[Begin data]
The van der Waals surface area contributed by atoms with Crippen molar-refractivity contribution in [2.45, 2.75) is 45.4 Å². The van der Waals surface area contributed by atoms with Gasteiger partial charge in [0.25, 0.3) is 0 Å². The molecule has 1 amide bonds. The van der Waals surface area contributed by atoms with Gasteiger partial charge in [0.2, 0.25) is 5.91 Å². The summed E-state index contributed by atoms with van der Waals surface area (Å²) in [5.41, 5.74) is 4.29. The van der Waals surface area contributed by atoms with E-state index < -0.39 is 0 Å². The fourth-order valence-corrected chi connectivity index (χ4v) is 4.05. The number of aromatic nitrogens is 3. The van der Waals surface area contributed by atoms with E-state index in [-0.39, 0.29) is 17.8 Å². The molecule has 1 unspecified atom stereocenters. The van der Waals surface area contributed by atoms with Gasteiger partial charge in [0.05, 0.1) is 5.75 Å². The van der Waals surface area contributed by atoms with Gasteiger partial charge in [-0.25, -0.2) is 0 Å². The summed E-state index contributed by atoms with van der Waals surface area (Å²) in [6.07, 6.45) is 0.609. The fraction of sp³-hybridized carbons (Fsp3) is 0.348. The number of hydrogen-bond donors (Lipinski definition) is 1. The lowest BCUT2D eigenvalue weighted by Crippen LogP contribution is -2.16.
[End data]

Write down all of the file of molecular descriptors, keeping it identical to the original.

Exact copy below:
The van der Waals surface area contributed by atoms with Crippen molar-refractivity contribution in [2.45, 2.75) is 45.4 Å². The van der Waals surface area contributed by atoms with Gasteiger partial charge in [0.25, 0.3) is 0 Å². The molecule has 1 amide bonds. The van der Waals surface area contributed by atoms with Gasteiger partial charge in [0.2, 0.25) is 5.91 Å². The summed E-state index contributed by atoms with van der Waals surface area (Å²) in [5.41, 5.74) is 4.29. The van der Waals surface area contributed by atoms with E-state index < -0.39 is 0 Å². The fourth-order valence-corrected chi connectivity index (χ4v) is 4.05. The number of aromatic nitrogens is 3. The van der Waals surface area contributed by atoms with E-state index in [-0.39, 0.29) is 17.8 Å². The molecule has 1 unspecified atom stereocenters. The van der Waals surface area contributed by atoms with Gasteiger partial charge in [0.05, 0.1) is 5.75 Å². The van der Waals surface area contributed by atoms with Gasteiger partial charge in [-0.25, -0.2) is 0 Å². The summed E-state index contributed by atoms with van der Waals surface area (Å²) in [6.07, 6.45) is 0.609. The fraction of sp³-hybridized carbons (Fsp3) is 0.348. The number of hydrogen-bond donors (Lipinski definition) is 1. The lowest BCUT2D eigenvalue weighted by Crippen LogP contribution is -2.16.